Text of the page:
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My daughter will be 17 in two months. She is convinced that she is a prisoner in our home that can't do anything that a normal teeager can do. In the last year I have gone from mom to step-mom to no longer accepted as a parental figure at all. Even though I am her step-mom, until now, the term "step" has never been used in our home. We have four children altogether, his, mine, and ours. We have had his since they were 2 and 4 so there has been no purposeful difference in raising them other than outside influences - absent parents etc. Someone has informed my daughter that she can become legally emancipated at 17 without any legal requirements. She is always angry and trying to get negative attention all the while blaming everyone around her for the negativity. We will not allow her to go to anyone's homes if there are no parents home. She is required to carry a "C" average in order to go out or drive. She only has four classes and yet refuses to even do any homework. We have tried to have a very open relationship with her. We found out that she was sexually active and that she had gotten exteemly drunk with some of her friends. So we explained to her that her bad choices will affect our decision making as to what we will allow her to do. She sits in our home screaming at everyone cursing telling us how she hates us and will be gone as soon as she is 17. She doesn't want to be here or at her mother's. She wants to live with her friend and her parents. We can no longer comunicate with her, when we try to reason with her she starts screaming and cursing again no matter which one of her younger siblings are around. I feel that there is a level of independance that a 17 year old should have but she never gives us no opportunity to offer that to her. Between sneaking her boyfriend in our home, whom she also screams at and belittles, drinking alcohol - which has also been offered to her 14 year old sister to avoid her telling, we are not even aware of how much she may still drink if at all, stealing our vehicles, thinking she was pregnant, the list goes on and on. We have tried to explain to her that this behavior is why we are not comfortable allowing her any leeway. All on deaf ears. I don't know if there is somewhere we can send her, or if we should just let her go. My husband is at a point where is feels completely betrayed and has stated if she leaves in this manner she is not welcome back, I cannot be that way to one of my children even though I feel the same. But as long as she has the option to keep coming back how will she ever learn. The more we offer our hand the more advantage she takes. I do not know what to do, where to go, and if she does leave how legally liable are we still if she make even worse choices.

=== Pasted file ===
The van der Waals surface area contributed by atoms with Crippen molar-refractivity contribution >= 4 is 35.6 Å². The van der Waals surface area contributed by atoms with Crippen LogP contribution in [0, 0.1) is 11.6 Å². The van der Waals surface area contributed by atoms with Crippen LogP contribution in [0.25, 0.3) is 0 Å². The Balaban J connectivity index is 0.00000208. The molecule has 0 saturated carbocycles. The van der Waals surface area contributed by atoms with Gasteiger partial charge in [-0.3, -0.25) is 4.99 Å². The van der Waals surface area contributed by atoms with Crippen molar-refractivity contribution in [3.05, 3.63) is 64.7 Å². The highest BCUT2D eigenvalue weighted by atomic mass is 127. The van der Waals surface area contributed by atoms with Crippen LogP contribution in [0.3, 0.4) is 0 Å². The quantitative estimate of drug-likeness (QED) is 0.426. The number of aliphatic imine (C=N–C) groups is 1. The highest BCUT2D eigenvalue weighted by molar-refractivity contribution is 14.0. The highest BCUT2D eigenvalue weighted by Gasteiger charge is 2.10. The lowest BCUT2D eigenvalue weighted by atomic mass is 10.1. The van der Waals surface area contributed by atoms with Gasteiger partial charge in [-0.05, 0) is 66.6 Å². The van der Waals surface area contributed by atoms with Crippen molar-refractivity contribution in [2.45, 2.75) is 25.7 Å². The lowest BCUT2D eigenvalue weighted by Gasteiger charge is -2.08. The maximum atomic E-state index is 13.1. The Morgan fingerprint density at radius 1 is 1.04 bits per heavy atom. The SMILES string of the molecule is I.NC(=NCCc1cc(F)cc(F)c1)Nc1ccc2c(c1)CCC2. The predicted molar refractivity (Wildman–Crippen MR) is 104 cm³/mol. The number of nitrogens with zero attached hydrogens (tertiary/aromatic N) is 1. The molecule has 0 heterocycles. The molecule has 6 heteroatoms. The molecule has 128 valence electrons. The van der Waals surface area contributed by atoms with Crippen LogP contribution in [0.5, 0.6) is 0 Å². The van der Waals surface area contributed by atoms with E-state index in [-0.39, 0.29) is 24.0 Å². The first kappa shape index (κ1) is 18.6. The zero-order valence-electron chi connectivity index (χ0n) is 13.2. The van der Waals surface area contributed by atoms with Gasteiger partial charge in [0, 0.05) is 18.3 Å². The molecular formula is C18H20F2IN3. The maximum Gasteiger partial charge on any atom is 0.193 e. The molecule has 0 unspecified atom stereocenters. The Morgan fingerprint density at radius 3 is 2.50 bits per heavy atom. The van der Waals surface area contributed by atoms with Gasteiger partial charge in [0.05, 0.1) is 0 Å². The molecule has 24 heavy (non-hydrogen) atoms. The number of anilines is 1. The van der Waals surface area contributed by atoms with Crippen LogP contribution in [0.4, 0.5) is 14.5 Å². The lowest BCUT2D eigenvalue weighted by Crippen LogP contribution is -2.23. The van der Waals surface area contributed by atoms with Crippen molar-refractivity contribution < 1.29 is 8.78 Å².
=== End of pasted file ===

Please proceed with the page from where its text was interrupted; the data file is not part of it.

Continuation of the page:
James Crist Replied: You raise some serious concerns about your daughter's behavior--and I hear the stress it is causing you and your family. Your parenting style sounds appropriate, and her responses to your limit-setting are excessive. In addition to a substance abuse problem, her symptoms may be caused by a mood disorder such as depression or bipolar disorder. I would suggest the following. Seek counseling as soon as possible with a therapist who specializes in acting-out teens. It will take more than "improving communication" to get her back on track--you will need to take further action. If she refuses to go, go without her and explain that if she refuses, she will not have a say in decisions that will be made about her. Contact your county's juvenile intake department and arrange a meeting. Stealing your car, possessing alcohol as a minor, and offering alcohol to minors are all illegal and you may at some point need to take legal action. This isn't to punish her, as much as to bring greater consequences to bear, which can be helpful to acting out teens when done in a therapeutic manner. By the way, she'd have to be self-supporting and engaging in responsible behavior to be emancipated, so you don't need to worry about that. Meet with school personnel to see if they can shed light on her behavior--she may be hanging out with known drug users or other delinquents. Finally, there are resources out there that can help. The groups Tough Love and Families Anonymous are worth checking out. Books such as Parenting Your Out-of-Control Teenager and Parenting Teens with Love and Logic (published by the Love and Logic Institute) are good resources.